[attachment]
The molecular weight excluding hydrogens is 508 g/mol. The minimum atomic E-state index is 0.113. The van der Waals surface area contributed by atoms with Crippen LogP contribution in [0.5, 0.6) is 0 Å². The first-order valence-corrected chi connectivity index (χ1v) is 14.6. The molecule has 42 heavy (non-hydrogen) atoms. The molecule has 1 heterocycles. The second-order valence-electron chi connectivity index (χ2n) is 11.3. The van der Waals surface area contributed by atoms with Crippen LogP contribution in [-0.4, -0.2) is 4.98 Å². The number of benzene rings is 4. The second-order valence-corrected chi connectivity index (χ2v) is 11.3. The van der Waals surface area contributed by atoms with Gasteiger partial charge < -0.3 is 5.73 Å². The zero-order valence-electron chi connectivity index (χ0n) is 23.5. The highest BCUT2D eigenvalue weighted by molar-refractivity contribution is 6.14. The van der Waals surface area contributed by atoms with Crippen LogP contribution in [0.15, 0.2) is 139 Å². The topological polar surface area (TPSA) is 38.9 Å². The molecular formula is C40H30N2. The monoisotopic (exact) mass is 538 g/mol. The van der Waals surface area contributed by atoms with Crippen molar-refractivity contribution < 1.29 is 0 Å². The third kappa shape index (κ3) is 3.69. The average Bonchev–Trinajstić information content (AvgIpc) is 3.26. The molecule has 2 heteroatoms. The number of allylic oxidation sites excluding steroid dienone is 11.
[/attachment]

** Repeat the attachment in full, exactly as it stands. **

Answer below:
The molecular weight excluding hydrogens is 508 g/mol. The minimum atomic E-state index is 0.113. The van der Waals surface area contributed by atoms with Crippen LogP contribution in [0.5, 0.6) is 0 Å². The first-order valence-corrected chi connectivity index (χ1v) is 14.6. The molecule has 42 heavy (non-hydrogen) atoms. The molecule has 1 heterocycles. The second-order valence-electron chi connectivity index (χ2n) is 11.3. The van der Waals surface area contributed by atoms with Crippen LogP contribution in [-0.4, -0.2) is 4.98 Å². The number of benzene rings is 4. The second-order valence-corrected chi connectivity index (χ2v) is 11.3. The van der Waals surface area contributed by atoms with Gasteiger partial charge < -0.3 is 5.73 Å². The zero-order valence-electron chi connectivity index (χ0n) is 23.5. The highest BCUT2D eigenvalue weighted by molar-refractivity contribution is 6.14. The van der Waals surface area contributed by atoms with Crippen LogP contribution in [0.15, 0.2) is 139 Å². The topological polar surface area (TPSA) is 38.9 Å². The molecular formula is C40H30N2. The monoisotopic (exact) mass is 538 g/mol. The van der Waals surface area contributed by atoms with Crippen molar-refractivity contribution < 1.29 is 0 Å². The third kappa shape index (κ3) is 3.69. The average Bonchev–Trinajstić information content (AvgIpc) is 3.26. The molecule has 2 heteroatoms. The number of allylic oxidation sites excluding steroid dienone is 11.